Smith & Wesson recalls guns that could misfire
Associated Press, 02.24.09, 06:37 PM EST
Smith & Wesson Corp. is recalling certain pistols that could fire without the trigger being pulled.
The gun maker said it was recalling all Walther PPK and PPK/S pistols that it manufactured from March 21, 2002, until Feb. 3, 2009.
Smith & Wesson posted a recall notice Friday on its Web site and offered additional details in a Securities and Exchange Commission filing Tuesday.
The filing cited a problem in the affected pistol models that "may permit a round to be discharged without the trigger being pulled."
The Springfield-based company said it was issuing the recall "because any unintended discharge of a firearm has the potential for causing injury."
The online notice and regulatory filing did not say whether any injuries had resulted, and it did not specify how many guns were being recalled. There was no answer after business hours Tuesday at the company's headquarters, and a call to a customer-service representative was referred to headquarters.
The filing said, "While we have no reason to believe that the condition affects every pistol produced during the designated period, we have chosen in the interest of safety to replace the hammer block in every pistol that is returned in order to make certain that each firearm is functioning in a safe, reliable, and proper fashion," the filing said.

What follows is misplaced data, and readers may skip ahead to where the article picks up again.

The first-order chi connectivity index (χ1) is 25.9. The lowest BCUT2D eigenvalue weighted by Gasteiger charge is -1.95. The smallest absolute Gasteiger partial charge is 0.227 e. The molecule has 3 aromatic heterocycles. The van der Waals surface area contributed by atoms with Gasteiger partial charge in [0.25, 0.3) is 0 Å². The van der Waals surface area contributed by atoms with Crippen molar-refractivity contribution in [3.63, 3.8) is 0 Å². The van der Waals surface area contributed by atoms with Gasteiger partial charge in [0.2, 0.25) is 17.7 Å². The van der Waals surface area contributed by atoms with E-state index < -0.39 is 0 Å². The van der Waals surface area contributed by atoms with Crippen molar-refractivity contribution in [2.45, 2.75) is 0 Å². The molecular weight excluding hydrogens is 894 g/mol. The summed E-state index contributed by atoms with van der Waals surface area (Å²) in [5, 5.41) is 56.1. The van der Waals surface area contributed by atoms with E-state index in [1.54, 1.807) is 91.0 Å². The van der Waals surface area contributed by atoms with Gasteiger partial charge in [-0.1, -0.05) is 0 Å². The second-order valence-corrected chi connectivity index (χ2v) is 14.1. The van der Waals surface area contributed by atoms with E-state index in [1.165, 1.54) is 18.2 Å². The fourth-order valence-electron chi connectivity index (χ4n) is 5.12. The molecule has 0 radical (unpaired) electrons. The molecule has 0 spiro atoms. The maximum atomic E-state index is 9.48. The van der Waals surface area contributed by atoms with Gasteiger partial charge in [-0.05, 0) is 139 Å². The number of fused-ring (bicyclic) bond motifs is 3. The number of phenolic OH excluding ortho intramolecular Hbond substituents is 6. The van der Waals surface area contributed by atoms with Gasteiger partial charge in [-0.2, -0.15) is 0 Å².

The notice on the company's Web site says, "When the manual safety is disengaged, Smith & Wesson's Product Engineering Group has determined that the possibility exists in certain firearms that lowering the hammer may cause a chambered round to fire."
Customers with the affected pistols can send them back to the company, and have them returned with a new part, at no cost, the company said.
Smith & Wesson said it had established a financial reserve to cover recall costs it will book in its fiscal third quarter that ended Jan. 31. The company estimates the costs will trim $900,000 to $1.3 million from its quarterly profit.
Smith & Wesson recalls guns that could misfire - Forbes.com